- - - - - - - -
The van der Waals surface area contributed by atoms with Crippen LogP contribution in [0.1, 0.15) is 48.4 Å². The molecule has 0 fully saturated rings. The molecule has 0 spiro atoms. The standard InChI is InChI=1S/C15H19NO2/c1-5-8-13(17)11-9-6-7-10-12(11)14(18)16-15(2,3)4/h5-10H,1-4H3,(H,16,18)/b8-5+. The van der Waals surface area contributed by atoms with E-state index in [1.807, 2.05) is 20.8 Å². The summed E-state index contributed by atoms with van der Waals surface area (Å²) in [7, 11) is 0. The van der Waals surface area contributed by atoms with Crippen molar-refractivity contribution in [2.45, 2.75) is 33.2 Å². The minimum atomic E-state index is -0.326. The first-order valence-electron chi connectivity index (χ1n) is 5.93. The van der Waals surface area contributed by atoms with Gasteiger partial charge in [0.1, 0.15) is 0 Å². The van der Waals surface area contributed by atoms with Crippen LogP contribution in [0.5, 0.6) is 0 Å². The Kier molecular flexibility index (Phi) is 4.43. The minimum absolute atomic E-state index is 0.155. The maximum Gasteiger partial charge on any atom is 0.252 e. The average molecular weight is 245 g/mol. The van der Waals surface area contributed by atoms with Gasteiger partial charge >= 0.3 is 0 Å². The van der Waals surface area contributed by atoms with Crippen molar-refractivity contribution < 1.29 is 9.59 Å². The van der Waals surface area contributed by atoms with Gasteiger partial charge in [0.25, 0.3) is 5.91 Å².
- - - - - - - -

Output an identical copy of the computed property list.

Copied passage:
The van der Waals surface area contributed by atoms with Crippen LogP contribution in [0.1, 0.15) is 48.4 Å². The molecule has 0 fully saturated rings. The molecule has 0 spiro atoms. The standard InChI is InChI=1S/C15H19NO2/c1-5-8-13(17)11-9-6-7-10-12(11)14(18)16-15(2,3)4/h5-10H,1-4H3,(H,16,18)/b8-5+. The van der Waals surface area contributed by atoms with E-state index in [1.807, 2.05) is 20.8 Å². The summed E-state index contributed by atoms with van der Waals surface area (Å²) in [7, 11) is 0. The van der Waals surface area contributed by atoms with Crippen molar-refractivity contribution in [2.45, 2.75) is 33.2 Å². The minimum atomic E-state index is -0.326. The first-order valence-electron chi connectivity index (χ1n) is 5.93. The van der Waals surface area contributed by atoms with Gasteiger partial charge in [0.1, 0.15) is 0 Å². The van der Waals surface area contributed by atoms with Crippen LogP contribution in [0.5, 0.6) is 0 Å². The Kier molecular flexibility index (Phi) is 4.43. The minimum absolute atomic E-state index is 0.155. The maximum Gasteiger partial charge on any atom is 0.252 e. The average molecular weight is 245 g/mol. The van der Waals surface area contributed by atoms with Gasteiger partial charge >= 0.3 is 0 Å². The van der Waals surface area contributed by atoms with Crippen molar-refractivity contribution < 1.29 is 9.59 Å². The van der Waals surface area contributed by atoms with Gasteiger partial charge in [0.25, 0.3) is 5.91 Å².